Armenia’s ‘Velvet Revolution’ Prompts Comparisons With Ukraine, Georgia

Armenia’s acting prime minister has said the country will hold new elections if all parties agree to it, prompting celebrations Wednesday on the streets of the capital, Yerevan.

Protests have been building for the last two weeks over an alleged power grab by former prime minister Serzh Sargsyan, who resigned Monday.

His acting replacement, the former deputy prime minister, Karen Karapetyan, said Wednesday all parties should negotiate new elections.

“If they decide that there is a necessity for a snap election, if they set a timeline so that they have enough time to prepare so that everyone is under the same game rules — if they decide so, we will move forward based on that,” Karapetyan told reporters.

Opponents had accused Sargsyan of clinging to power by manipulating the constitution, allowing him to move from the position of president to prime minister.

On the surface, the show of people power in this former Soviet state has striking similarities to the ouster of pro-Russian leader Viktor Yanukovych in Ukraine in 2014, or Eduard Shevardnadze in Georgia in 2003. There are differences, however, argues Moscow-based political analyst Karine Gevorgyan.

“In Armenia, in particular, this situation is not linked with being oriented either to the West or to the East, like it was in Ukraine, but with being tired of inefficient, counterproductive power in government,” Gevorgyan told VOA in an interview.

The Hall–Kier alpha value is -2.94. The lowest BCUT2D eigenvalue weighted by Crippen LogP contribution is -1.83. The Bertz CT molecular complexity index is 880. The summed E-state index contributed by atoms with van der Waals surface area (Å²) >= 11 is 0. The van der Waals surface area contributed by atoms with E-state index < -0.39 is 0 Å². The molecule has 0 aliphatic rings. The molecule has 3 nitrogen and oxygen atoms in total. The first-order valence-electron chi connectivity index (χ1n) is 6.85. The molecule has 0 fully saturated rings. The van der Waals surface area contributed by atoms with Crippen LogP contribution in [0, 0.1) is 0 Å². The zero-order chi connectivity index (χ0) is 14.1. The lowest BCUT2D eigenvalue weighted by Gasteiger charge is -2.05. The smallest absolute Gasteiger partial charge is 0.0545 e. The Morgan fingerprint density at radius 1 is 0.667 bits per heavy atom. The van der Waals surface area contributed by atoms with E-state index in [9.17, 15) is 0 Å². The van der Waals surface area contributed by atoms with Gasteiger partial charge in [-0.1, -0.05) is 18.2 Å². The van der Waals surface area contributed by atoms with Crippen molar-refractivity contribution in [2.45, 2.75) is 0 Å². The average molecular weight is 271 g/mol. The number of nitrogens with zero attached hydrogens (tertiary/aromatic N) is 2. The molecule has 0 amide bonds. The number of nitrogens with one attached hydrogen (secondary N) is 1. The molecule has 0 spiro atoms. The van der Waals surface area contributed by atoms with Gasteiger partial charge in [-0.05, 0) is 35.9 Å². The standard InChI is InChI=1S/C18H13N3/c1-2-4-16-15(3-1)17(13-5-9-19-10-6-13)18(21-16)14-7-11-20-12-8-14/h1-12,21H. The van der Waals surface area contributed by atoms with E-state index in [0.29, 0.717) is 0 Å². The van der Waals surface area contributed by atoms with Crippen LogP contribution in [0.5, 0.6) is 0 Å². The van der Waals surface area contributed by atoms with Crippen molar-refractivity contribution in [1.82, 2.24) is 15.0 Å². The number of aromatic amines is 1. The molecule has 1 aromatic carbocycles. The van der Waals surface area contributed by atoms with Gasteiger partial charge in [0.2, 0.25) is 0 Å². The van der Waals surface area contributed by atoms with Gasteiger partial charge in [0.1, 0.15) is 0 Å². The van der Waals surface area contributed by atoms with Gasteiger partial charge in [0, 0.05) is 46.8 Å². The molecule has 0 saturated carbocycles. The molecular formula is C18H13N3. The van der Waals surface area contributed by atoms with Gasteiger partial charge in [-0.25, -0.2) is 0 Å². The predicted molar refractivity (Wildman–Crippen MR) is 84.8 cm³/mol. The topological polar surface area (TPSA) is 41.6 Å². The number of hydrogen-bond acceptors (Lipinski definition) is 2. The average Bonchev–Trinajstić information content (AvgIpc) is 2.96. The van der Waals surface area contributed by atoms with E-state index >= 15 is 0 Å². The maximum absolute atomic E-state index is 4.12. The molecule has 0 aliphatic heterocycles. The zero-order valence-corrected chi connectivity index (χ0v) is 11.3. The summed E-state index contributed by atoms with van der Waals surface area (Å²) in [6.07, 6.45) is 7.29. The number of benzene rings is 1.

No Moscow puppet

Anahit Shirinyan of the policy institute Chatham House agrees and says Sargsyan was not Moscow’s puppet.

“He was also very much acceptable for the West up until recently because he was thought to have tried to diversify Armenia’s foreign policy. He made this rather bold move toward Turkey back in 2008, with this rapprochement with Turkey, he tried to sign the Association Agreement, a cooperation treaty, with the EU back in 2013,” said Shirinyan.

Under pressure from Moscow, that EU Association Agreement failed and Armenia instead joined the Russia-focused Eurasian Economic Union. But Moscow has failed to build influence in Armenia, argues analyst Gevorgyan.

“I think it has happened because Russia itself has abandoned this political space in Armenia. Meanwhile, other countries, including the United States, as well as other Western countries, acted quite diligently and subtly to fill that space,” said Gevorgyan.

Now Armenia finds itself at a geopolitical crossroads, adds Shirinyan of Chatham House.

“It has an opportunity to get closer to the West, to the EU, because I think that particularly the EU’s support will be crucial in the next stage of reforming the country,” said Shirinyan.

Russia has offered little official response. Moscow has a military base in the country, along with historic and economic ties. Analysts say the strength of the protests likely will prompt a cautious response from all sides.

 

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